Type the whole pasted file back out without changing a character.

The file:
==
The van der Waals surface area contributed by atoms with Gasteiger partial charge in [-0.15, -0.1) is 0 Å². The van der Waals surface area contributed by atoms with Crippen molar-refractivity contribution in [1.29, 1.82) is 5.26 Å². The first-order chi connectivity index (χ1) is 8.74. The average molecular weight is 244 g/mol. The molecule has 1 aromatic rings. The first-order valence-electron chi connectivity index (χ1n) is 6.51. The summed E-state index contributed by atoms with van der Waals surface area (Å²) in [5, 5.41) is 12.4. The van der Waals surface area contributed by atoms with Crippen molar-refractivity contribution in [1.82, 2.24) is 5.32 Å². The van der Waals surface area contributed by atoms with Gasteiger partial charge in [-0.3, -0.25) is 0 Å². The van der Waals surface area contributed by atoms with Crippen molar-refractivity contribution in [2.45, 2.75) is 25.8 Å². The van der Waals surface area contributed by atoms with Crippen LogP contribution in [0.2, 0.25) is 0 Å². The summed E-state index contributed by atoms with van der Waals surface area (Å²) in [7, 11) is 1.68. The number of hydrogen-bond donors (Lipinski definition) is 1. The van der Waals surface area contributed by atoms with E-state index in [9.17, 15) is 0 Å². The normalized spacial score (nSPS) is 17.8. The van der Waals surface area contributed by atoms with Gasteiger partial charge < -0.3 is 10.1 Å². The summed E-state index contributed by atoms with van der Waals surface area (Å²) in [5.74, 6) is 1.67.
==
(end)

The van der Waals surface area contributed by atoms with Gasteiger partial charge in [-0.15, -0.1) is 0 Å². The van der Waals surface area contributed by atoms with Crippen molar-refractivity contribution in [1.29, 1.82) is 5.26 Å². The first-order chi connectivity index (χ1) is 8.74. The average molecular weight is 244 g/mol. The molecule has 1 aromatic rings. The first-order valence-electron chi connectivity index (χ1n) is 6.51. The summed E-state index contributed by atoms with van der Waals surface area (Å²) in [5, 5.41) is 12.4. The van der Waals surface area contributed by atoms with Crippen molar-refractivity contribution in [1.82, 2.24) is 5.32 Å². The van der Waals surface area contributed by atoms with Gasteiger partial charge in [-0.3, -0.25) is 0 Å². The van der Waals surface area contributed by atoms with Crippen molar-refractivity contribution in [2.45, 2.75) is 25.8 Å². The van der Waals surface area contributed by atoms with Crippen LogP contribution in [0.2, 0.25) is 0 Å². The summed E-state index contributed by atoms with van der Waals surface area (Å²) in [7, 11) is 1.68. The number of hydrogen-bond donors (Lipinski definition) is 1. The van der Waals surface area contributed by atoms with E-state index in [9.17, 15) is 0 Å². The normalized spacial score (nSPS) is 17.8. The van der Waals surface area contributed by atoms with Gasteiger partial charge < -0.3 is 10.1 Å². The summed E-state index contributed by atoms with van der Waals surface area (Å²) in [5.74, 6) is 1.67.